Other possible structures which can be used to achieve compression according to the teachings of the invention are any capacitance which is voltage dependent. Thus, for example, regular PN diode junctions could be used as opposed to Schottky diodes to create the nonlinearity and voltage-dependent propagation velocity needed to achieve the compression. A cross-section of the diode portion of the transmission in such an embodiment is shown in FIG. 13. In the diode structure of FIG. 13, layer 80 is a gold diode contact. Layer 82 is an ohmic contact. Layer 84 is P type epitaxial gallium arsenide which is doped to give a minimum amount of series resistance in current flow through the P epitaxial layer 84, to the N- epitaxial layer 86. The N- epitaxial layer 86 is formed and doped in accordance with the description given above for the epitaxial layer 36. Finally, the N+ epitaxial buried layer 88 is formed and doped in accordance with the description of the N+ epitaxial layer 44 given above. In alternative embodiments, the P type epitaxial layer 84 could be doped P-.
In yet another alternative embodiment, hyperabrupt Schottky contacts are used to fabricate a line which otherwise has the construction shown in either FIGS. 2 and 4 or FIGS. 10 and 11. Such a hyperabrupt junction is represented by FIG. 14 where the increased density of the dot pattern near the surface of the N- epitaxial layer represents a heavier doping there. A hyperabrupt Schottky contact requires that the N- epitaxial layer have a nonuniform doping. Such an N- layer is lightly doped at the N- /N+ epitaxial layer junction. This doping increases as one moves through the N- epitaxial layer in the positive Z direction. Such a doping profile can be manufactured using molecular beam epitaxy, liquid phase epitaxy or MOCVD. It is also possible to form such a nonuniform doping profile using ion implantation. In such an embodiment, the N- /N+ epitaxial layers would be formed with molecular beam epitaxy and doped using an ion implantation. The doping profile is adjusted to make the capacitive changes linear for linear changes in the instantaneous line voltage applied to reverse bias the junction. In the preferred embodiment, the change in capacitance for a unit change in reverse bias voltage is-.nonlinear in that for higher levels of voltage, the unit change in applied reverse bias voltage produces less change in the capacitance than a unit change in voltage at a lower voltage causes. By adjusting the doping profile appropriately, the changes in capacitance for a given change in voltage can be made linear throughout the range of voltages of the input signal. The main reason for using hyperabrupt junctions is to get larger changes in capacitance per unit change in voltage. That is, with a hyperabrupt junction, the capacitance of the resulting junction varies more rapidly with voltage than the capacitance of a junction with uniform doping, producing a greater change in line delay with input voltage. For a given input signal falltime Tf,in, the required number of diodes and hence the required line length is decreased.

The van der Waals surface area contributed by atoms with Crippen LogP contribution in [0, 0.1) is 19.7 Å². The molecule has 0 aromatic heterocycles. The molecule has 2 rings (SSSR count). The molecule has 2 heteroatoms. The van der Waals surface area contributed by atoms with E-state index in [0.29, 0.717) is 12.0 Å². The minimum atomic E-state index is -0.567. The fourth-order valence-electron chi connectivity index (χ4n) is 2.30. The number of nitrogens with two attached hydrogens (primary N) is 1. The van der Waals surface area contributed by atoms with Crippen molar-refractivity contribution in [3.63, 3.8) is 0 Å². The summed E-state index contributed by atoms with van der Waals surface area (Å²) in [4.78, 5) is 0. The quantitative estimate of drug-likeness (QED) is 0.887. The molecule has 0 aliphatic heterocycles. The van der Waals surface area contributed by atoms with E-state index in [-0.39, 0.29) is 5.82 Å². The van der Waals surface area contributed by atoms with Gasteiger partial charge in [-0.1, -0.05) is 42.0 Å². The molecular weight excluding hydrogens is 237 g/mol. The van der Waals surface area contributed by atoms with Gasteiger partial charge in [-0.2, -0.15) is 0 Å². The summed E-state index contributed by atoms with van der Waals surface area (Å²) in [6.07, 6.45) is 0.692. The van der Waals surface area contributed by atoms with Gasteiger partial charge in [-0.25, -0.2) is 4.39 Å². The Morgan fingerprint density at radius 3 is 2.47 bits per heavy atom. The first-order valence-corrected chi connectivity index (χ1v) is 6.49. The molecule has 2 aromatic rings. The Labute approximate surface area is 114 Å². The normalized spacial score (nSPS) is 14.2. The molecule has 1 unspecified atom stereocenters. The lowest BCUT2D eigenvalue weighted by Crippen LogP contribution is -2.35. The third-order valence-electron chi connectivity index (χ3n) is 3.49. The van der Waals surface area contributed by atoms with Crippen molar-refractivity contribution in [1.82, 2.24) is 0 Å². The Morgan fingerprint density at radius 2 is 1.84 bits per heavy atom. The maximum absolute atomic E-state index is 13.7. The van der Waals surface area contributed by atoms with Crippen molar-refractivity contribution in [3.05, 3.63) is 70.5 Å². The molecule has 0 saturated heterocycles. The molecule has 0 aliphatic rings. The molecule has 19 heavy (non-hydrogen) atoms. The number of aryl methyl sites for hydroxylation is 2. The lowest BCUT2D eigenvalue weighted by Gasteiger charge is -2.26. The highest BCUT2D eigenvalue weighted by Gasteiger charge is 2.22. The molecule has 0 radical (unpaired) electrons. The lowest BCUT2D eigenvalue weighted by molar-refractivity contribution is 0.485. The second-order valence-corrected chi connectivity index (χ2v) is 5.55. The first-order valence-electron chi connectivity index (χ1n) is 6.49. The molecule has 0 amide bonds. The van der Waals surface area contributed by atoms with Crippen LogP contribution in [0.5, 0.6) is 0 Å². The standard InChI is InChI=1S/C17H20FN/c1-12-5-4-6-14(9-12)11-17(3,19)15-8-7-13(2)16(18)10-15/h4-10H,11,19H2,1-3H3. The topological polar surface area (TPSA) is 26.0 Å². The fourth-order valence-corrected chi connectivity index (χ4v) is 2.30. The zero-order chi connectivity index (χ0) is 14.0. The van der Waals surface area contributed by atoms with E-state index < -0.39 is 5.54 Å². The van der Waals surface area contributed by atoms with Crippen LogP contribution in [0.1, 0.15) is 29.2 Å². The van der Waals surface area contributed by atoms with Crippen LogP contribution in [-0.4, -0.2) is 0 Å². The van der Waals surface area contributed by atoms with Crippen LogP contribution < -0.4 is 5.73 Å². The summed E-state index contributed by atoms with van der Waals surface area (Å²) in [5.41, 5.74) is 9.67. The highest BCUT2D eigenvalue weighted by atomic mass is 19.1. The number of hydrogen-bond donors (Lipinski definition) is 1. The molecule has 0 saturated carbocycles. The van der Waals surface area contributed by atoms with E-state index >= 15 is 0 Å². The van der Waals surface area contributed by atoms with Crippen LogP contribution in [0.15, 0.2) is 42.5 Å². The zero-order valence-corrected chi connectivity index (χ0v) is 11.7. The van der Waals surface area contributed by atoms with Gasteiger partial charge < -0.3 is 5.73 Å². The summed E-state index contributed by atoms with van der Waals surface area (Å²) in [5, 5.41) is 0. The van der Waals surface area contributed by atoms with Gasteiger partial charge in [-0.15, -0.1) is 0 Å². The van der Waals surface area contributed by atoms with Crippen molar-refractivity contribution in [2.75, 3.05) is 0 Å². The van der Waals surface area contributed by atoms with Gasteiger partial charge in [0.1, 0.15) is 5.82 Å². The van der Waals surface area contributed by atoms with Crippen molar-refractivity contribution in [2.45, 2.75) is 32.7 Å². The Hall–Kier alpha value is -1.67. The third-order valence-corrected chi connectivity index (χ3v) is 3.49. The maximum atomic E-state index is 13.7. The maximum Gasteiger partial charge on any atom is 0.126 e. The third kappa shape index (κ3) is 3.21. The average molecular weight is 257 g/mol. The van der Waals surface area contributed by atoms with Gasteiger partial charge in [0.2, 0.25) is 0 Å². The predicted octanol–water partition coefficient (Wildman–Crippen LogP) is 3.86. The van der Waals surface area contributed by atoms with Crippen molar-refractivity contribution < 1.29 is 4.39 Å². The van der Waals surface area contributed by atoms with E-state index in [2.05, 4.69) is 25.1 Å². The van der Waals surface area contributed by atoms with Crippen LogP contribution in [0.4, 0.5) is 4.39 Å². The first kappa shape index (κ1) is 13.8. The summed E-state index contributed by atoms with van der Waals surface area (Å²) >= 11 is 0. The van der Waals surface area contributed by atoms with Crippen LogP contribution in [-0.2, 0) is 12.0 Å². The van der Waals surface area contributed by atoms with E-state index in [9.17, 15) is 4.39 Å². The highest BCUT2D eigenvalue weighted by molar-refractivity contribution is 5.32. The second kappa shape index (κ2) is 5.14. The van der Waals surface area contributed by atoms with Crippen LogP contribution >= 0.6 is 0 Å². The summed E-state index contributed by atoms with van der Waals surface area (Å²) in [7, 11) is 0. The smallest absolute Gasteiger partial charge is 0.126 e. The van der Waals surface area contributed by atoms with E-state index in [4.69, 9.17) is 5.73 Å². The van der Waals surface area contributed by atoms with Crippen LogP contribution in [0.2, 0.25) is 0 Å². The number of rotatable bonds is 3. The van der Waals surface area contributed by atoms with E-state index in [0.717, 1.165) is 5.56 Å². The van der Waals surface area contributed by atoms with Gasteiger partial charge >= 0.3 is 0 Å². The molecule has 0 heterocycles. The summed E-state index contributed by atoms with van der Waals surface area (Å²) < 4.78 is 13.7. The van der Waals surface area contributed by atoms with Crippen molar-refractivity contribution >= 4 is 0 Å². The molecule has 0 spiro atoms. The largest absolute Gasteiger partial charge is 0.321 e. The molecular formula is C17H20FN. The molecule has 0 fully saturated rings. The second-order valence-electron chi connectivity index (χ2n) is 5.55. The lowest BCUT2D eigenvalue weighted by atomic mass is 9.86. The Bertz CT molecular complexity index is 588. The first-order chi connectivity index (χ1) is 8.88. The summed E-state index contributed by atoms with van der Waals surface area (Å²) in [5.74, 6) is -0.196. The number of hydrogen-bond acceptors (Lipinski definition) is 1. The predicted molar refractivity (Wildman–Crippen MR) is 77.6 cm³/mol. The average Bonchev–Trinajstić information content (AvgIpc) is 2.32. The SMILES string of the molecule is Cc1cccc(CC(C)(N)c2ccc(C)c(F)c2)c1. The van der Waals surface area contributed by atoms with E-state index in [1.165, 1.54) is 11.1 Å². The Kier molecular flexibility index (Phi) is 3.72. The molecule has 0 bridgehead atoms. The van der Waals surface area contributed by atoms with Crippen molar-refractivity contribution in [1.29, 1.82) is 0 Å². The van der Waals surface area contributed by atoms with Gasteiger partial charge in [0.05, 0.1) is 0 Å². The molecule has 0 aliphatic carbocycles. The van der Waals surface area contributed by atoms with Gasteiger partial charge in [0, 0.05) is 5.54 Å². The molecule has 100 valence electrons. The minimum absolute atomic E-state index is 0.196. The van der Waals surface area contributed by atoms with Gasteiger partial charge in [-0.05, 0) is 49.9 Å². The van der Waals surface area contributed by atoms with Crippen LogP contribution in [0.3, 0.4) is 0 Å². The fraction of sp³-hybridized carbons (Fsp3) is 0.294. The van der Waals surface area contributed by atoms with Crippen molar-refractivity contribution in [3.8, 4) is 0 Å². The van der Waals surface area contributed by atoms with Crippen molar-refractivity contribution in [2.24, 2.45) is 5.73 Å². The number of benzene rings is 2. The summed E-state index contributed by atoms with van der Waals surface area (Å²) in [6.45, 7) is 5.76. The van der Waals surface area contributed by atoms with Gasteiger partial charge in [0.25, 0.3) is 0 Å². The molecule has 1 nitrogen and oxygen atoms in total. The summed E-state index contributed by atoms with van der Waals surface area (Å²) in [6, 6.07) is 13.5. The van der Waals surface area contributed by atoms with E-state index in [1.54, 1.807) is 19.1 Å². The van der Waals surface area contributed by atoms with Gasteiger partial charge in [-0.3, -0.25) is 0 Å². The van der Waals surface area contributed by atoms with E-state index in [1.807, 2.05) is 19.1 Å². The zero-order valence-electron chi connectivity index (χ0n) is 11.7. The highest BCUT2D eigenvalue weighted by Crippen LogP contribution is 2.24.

Another alternative embodiment according to the teachings of the invention is to reduce the size of the overall die using spiral inductor sections to replace the inductive transmission line sections marked XX in FIG. 4. The spiral inductor sections are publicly known and exist on various devices manufactured by Pacific Monolithics of Sunnyvale, Calif.
Another alternative embodiment which could be used according to the teachings of the invention is in the form of a monolithic coplanar wave guide loaded periodically with the gate capacitances of a series of MESFET's. A cross-section through the MESFET of such a device is shown in FIG. 15. In such a device, layer 92 is the gate metal and layer 94 is N- epitaxial gallium arsenide lying on top of a substrate of gallium arsenide (not shown). Layers 96 and 98 are N+ epitaxial layers which make contact with source and drain metal contacts 102 and 100.